This, of course, also meant no WCWS. No chance for a repeat bid to college softball’s biggest stage.

If not for the pandemic, the WCWS would be currently ongoing at USA Softball Hall of Fame Stadium in Oklahoma City. It was scheduled for May 28-June 3.

It was a devastating blow for Thomas, who never would’ve imagined she’d have to endure seeing her teammates lose an entire season much like she did.

Now fellow seniors Alysen Febrey, Sydney Springfield, Carrie Eberle, Logan Simunek and Shalee Brantley must decide whether they will take advantage of the extra year of eligibility provided by the NCAA for another shot at the WCWS.

“I know it was tough for them, and it was really unexpected,” Thomas said. “With the way our season ended last year — we were an underdog and pulled out a big win at Florida State and made it to the World Series — it was our goal to get to OKC. That’s always been our goal since I’ve been there, and last year we accomplished that, so the goal for this year’s team was to make it back there and compete for a national championship. Our goal was no longer to just make it there. Our goal was to get there and win. OSU hadn’t been there since 2011, and last year got us back on the map.

“We had higher expectations for ourselves this year. This team was really special, and I have no doubt they would’ve been there playing this weekend.”

Even if OSU didn’t make the eight-team field, Thomas could’ve taken solace in knowing she would attend the festivities with her younger sister, Maddox, who is transitioning into her junior year at Claremore High.

Now not even that is possible, ending what would’ve been an 11-year attendance streak.

The year 2019 provided the sisters a new and exciting WCWS experience with Thomas taking part in the competition, but all 2020 has brought is sadness and disappointment.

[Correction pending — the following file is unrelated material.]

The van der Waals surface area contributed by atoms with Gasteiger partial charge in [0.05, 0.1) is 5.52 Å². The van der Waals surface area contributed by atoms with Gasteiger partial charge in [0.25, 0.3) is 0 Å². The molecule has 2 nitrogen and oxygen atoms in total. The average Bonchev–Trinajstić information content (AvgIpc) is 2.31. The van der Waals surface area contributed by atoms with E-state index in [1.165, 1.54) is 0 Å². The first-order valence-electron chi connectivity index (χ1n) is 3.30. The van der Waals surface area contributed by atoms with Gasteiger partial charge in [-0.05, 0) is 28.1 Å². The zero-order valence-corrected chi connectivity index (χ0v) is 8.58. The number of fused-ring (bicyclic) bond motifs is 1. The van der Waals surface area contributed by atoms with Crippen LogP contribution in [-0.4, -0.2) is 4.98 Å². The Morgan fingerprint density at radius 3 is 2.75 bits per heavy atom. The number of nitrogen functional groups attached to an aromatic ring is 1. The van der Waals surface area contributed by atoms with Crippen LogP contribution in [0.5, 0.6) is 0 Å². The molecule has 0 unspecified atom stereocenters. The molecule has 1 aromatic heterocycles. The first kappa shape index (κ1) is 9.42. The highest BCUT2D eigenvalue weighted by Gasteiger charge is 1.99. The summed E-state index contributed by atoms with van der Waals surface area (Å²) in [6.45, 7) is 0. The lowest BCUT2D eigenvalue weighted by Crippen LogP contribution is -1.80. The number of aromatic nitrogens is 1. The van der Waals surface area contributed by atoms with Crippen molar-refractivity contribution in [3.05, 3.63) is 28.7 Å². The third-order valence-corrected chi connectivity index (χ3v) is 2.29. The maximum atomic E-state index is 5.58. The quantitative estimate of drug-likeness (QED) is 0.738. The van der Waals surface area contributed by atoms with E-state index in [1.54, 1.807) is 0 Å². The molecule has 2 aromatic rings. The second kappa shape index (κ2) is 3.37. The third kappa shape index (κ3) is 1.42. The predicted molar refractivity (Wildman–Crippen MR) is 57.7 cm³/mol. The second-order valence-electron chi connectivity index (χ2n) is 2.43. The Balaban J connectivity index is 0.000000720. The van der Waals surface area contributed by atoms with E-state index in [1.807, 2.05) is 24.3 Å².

“The Women’s College World Series is something I look forward to every year, and it just continues to grow,” Thomas said. “They’ve added more seating, they continue to renovate the stadium and it’s just enhancing the experience for both the fans and the players competing. It’s been really difficult not having college softball and not being able to see it because this is the most exciting weekend for softball players that compete at this level, and I know a lot of fans look forward to it as well.

“It’s been tough, but I’ve been taking a break from school and just kind of relaxing to fill my time.”

There is a silver lining amidst the chaos, though.

The pandemic has allowed Thomas to spend some much-needed time with her family in Claremore while also giving softball lessons to youths around town.

Because college athletics have such demanding schedules, Thomas said this is one of the only opportunities she’s had since graduating high school in 2016 to enjoy the company of loved ones.

“It’s good to be back,” Thomas said. “At OSU, in order to compete at the highest level and get our bodies in the best shape, we live there year-round and workout in the summer. I am back in Claremore, and this is the first full summer I will be home with my family because since I graduated high school, I haven’t really been home for an extended period of time.”